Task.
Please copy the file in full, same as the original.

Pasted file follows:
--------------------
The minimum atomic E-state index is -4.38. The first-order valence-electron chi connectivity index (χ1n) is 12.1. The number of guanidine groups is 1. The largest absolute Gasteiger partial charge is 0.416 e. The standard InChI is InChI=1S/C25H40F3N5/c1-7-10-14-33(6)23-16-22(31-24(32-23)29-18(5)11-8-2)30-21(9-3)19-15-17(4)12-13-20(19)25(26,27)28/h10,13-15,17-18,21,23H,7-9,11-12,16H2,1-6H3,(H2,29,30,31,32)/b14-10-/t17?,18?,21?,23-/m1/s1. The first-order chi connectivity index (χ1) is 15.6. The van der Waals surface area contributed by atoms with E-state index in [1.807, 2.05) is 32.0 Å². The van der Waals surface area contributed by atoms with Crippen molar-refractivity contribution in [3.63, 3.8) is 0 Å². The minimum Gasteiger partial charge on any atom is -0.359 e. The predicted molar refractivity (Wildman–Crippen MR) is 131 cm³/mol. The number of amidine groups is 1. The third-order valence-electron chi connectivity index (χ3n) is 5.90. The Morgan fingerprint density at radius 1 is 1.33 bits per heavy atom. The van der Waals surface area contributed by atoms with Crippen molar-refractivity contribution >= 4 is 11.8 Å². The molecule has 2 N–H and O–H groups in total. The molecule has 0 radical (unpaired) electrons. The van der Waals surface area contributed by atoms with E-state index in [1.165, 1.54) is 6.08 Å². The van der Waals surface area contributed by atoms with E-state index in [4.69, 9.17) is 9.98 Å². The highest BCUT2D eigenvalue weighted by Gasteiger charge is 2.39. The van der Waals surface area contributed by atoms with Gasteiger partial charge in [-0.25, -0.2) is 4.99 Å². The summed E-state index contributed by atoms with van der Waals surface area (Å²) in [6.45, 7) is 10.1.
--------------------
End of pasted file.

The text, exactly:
The minimum atomic E-state index is -4.38. The first-order valence-electron chi connectivity index (χ1n) is 12.1. The number of guanidine groups is 1. The largest absolute Gasteiger partial charge is 0.416 e. The standard InChI is InChI=1S/C25H40F3N5/c1-7-10-14-33(6)23-16-22(31-24(32-23)29-18(5)11-8-2)30-21(9-3)19-15-17(4)12-13-20(19)25(26,27)28/h10,13-15,17-18,21,23H,7-9,11-12,16H2,1-6H3,(H2,29,30,31,32)/b14-10-/t17?,18?,21?,23-/m1/s1. The first-order chi connectivity index (χ1) is 15.6. The van der Waals surface area contributed by atoms with E-state index in [1.807, 2.05) is 32.0 Å². The van der Waals surface area contributed by atoms with Crippen molar-refractivity contribution in [3.63, 3.8) is 0 Å². The minimum Gasteiger partial charge on any atom is -0.359 e. The predicted molar refractivity (Wildman–Crippen MR) is 131 cm³/mol. The number of amidine groups is 1. The third-order valence-electron chi connectivity index (χ3n) is 5.90. The Morgan fingerprint density at radius 1 is 1.33 bits per heavy atom. The van der Waals surface area contributed by atoms with Crippen molar-refractivity contribution >= 4 is 11.8 Å². The molecule has 2 N–H and O–H groups in total. The molecule has 0 radical (unpaired) electrons. The van der Waals surface area contributed by atoms with E-state index in [1.165, 1.54) is 6.08 Å². The van der Waals surface area contributed by atoms with E-state index in [4.69, 9.17) is 9.98 Å². The highest BCUT2D eigenvalue weighted by Gasteiger charge is 2.39. The van der Waals surface area contributed by atoms with Gasteiger partial charge in [-0.25, -0.2) is 4.99 Å². The summed E-state index contributed by atoms with van der Waals surface area (Å²) in [6.45, 7) is 10.1.